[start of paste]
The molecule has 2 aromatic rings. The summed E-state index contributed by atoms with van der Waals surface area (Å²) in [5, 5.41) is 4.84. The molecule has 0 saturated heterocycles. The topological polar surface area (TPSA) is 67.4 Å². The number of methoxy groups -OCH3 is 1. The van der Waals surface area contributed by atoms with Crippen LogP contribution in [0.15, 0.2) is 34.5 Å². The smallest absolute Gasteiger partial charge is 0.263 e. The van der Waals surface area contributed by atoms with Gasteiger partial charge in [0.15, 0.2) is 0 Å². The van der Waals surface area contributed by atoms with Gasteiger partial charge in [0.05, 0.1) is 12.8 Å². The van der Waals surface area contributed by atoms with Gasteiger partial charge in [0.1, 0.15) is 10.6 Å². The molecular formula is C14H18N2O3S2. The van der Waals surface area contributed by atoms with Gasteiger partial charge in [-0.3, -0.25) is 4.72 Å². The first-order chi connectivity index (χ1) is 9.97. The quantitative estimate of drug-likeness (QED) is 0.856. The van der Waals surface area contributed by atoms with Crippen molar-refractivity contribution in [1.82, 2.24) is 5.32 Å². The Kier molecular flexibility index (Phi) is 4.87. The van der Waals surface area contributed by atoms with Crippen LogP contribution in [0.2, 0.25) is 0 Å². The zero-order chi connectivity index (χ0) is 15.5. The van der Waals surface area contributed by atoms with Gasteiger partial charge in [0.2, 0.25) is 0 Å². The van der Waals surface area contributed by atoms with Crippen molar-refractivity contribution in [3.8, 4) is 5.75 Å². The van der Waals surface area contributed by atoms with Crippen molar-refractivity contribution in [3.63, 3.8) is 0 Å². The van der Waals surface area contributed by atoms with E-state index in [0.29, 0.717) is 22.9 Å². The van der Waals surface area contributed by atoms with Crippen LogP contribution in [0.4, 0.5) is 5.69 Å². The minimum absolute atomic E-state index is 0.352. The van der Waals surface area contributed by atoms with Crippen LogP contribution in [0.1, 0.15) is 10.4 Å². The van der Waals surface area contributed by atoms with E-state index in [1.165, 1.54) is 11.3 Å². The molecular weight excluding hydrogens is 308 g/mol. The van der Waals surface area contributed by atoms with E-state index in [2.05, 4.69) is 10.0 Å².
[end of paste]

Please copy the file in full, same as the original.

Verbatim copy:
The molecule has 2 aromatic rings. The summed E-state index contributed by atoms with van der Waals surface area (Å²) in [5, 5.41) is 4.84. The molecule has 0 saturated heterocycles. The topological polar surface area (TPSA) is 67.4 Å². The number of methoxy groups -OCH3 is 1. The van der Waals surface area contributed by atoms with Crippen LogP contribution in [0.15, 0.2) is 34.5 Å². The smallest absolute Gasteiger partial charge is 0.263 e. The van der Waals surface area contributed by atoms with Gasteiger partial charge in [0.15, 0.2) is 0 Å². The van der Waals surface area contributed by atoms with Gasteiger partial charge in [0.05, 0.1) is 12.8 Å². The van der Waals surface area contributed by atoms with Gasteiger partial charge in [0.1, 0.15) is 10.6 Å². The molecular formula is C14H18N2O3S2. The van der Waals surface area contributed by atoms with Gasteiger partial charge in [-0.3, -0.25) is 4.72 Å². The first-order chi connectivity index (χ1) is 9.97. The quantitative estimate of drug-likeness (QED) is 0.856. The van der Waals surface area contributed by atoms with Crippen molar-refractivity contribution in [1.82, 2.24) is 5.32 Å². The Kier molecular flexibility index (Phi) is 4.87. The van der Waals surface area contributed by atoms with Crippen LogP contribution in [0.2, 0.25) is 0 Å². The zero-order chi connectivity index (χ0) is 15.5. The van der Waals surface area contributed by atoms with Gasteiger partial charge in [0.2, 0.25) is 0 Å². The van der Waals surface area contributed by atoms with Crippen molar-refractivity contribution in [3.8, 4) is 5.75 Å². The van der Waals surface area contributed by atoms with Crippen molar-refractivity contribution in [3.63, 3.8) is 0 Å². The van der Waals surface area contributed by atoms with E-state index in [0.29, 0.717) is 22.9 Å². The van der Waals surface area contributed by atoms with Crippen LogP contribution in [0.4, 0.5) is 5.69 Å². The minimum absolute atomic E-state index is 0.352. The van der Waals surface area contributed by atoms with Crippen LogP contribution in [0.1, 0.15) is 10.4 Å². The van der Waals surface area contributed by atoms with E-state index in [1.165, 1.54) is 11.3 Å². The molecular weight excluding hydrogens is 308 g/mol. The van der Waals surface area contributed by atoms with E-state index in [2.05, 4.69) is 10.0 Å².